The Women’s Liberation Movement of the 1960s as captured by the documentary makers triumphed through various phases. As the documentary suggests, the movement would eventually require that the initial leadership of the movement, led primarily by Betty Friedan, would need to step aside for the burgeoning movement to become more established and, ultimately, change the traditional power structure. Thus, the ascension of Gloria Steinem as a women’s liberation leader began when the growing rift between various emerging women’s liberation subgroups and the Betty Friedan/Emma Goldman-era feminists. The change in leadership led to the creation of a women’s magazine designed for modern women’s interests.
While Betty Friedan’s Feminine Mystique undoubtedly sparked the women’s movement, the growth of movement necessitated that Betty Friedan’s feminists relinquish leadership as they were older and more concerned integration into society. Makers address the issue of race, class, and education as it notes that black, poor, or uneducated are not necessarily included in the full integration of women’s liberation plans. It could be argued that as the women’s movement worked parallel to the Civil Rights movement, their goals were complementary. The power structure was contested by various subgroups and women would be best aligning their ultimate goals with those of the overall Civil Rights movements. The documentary never explicitly addresses the issue of the complementary nature of these movements instead choosing to focus on the viewpoint of traditional male viewpoints from the 60s vis-a-vis the Women’s Liberation movement.
Gloria Steinem reflected the younger new wave of feminists, such as the Guerilla Girls, who were in tune with the needs of the subgroups. Aside from their ideological differences, the documentary women’s movement panel noted the physical and materialistic differences and advantages to Steinem over Friedan. The co-founder of Ms. magazine Letty Cottin-Pogrebin noted that Steinem was “in her own body and presentation can tell you can have any man you want and still be critical of men” (Makers). The assertion that Steinem’s primary benefit over Friedan was that she was attractive and young underlines the degree of collaboration with the existing power structure the women sought to change. The movement required someone who could become the face of the movement in front of the media and challenge the perceptions of traditional society that viewed them as merely “angry, hysterical women” (Makers). The issue of societal perceptions would eventually become the basis for the establishment of a formal outlet for women’s issues.
Gloria Steinem’s career in journalism began as an offshoot of her mother’s submission of her own journalism career. Steinem wanted to avoid becoming a “mother of, wife of” a man and discard her life’s ambitions (Makers). The documentary steadily notes that Steinem’s journalism career began well enough as a journalist for the New York Times. However, she is quickly discriminated against when her roles are primarily to cover topics regard female roles towards men or women’s garments. Despite Steinem’s assertiveness to attempt to cover top political figures, she is redirected to cover their wives. This discrimination against her only serves to forge a greater sense of indignation towards the power structure at the NY Times and society. Steinem’s refusal to accept the NY Times pigeonhole leads her to cover a 1969 public hearing on abortion. Her coverage of the hearing and her sympathy towards the women’s activists who questioned the panel does not go unnoticed. Her colleagues suggest to Steinem that she worked hard to be taken seriously and to “not get involved with these crazy women” of the 1969 public hearing and the women’s movement as a whole (Makers). The issue of the women’s movement being led by essentially hysterical women would become the basis for Steinem to found Ms. Magazine.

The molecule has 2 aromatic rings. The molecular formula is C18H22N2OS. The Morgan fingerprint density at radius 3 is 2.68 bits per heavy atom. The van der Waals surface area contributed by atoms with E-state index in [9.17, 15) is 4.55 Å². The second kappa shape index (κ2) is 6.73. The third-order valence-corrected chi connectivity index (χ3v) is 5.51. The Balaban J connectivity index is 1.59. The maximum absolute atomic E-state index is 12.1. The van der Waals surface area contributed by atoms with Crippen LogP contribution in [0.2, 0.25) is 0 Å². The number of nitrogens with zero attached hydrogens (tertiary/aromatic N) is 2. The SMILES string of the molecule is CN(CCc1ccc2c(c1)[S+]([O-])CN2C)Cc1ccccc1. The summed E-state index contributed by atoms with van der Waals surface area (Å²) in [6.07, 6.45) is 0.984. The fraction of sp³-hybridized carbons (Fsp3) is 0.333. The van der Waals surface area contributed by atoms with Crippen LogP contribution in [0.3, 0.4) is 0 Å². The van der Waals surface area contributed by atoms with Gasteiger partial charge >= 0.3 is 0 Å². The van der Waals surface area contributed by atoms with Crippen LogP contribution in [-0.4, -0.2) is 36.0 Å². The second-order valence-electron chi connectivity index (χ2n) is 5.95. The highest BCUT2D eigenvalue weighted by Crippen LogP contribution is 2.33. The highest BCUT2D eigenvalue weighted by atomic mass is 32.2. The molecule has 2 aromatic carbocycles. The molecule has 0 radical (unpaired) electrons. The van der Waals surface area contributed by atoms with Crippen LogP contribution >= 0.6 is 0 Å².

Steinem believed feminism would never be taken seriously in journalism as it then existed. When media predictions likewise dismissed the magazine as becoming solely interested in “marriage, role exchanging, and the female identity crisis” it notes how the power structure was both dismissive and intolerant of an independent media publication founded by the women’s movement (Makers). The creation of Ms. magazine established that women required an outlet for their issues as the traditional power structure created by men would be either hostile or dismissive of their issues. As men viewed women’s issues as primarily materialistic or petty, women viewed men’s stranglehold on the active, public discussion of gender roles as intolerant and antiquated. In many ways, Makers serves to show how even early feminists were trapped in that worldview by their environment. Only an open discussion led by Steinem and new feminists would enable such an evolution of the women’s movement.
McGee, Dyllan, Betsy West, and Peter Kunhardt. Makers. Kunhardt McGee Productions, 2013. Web. 16 Oct. 2013. http://www.makers.com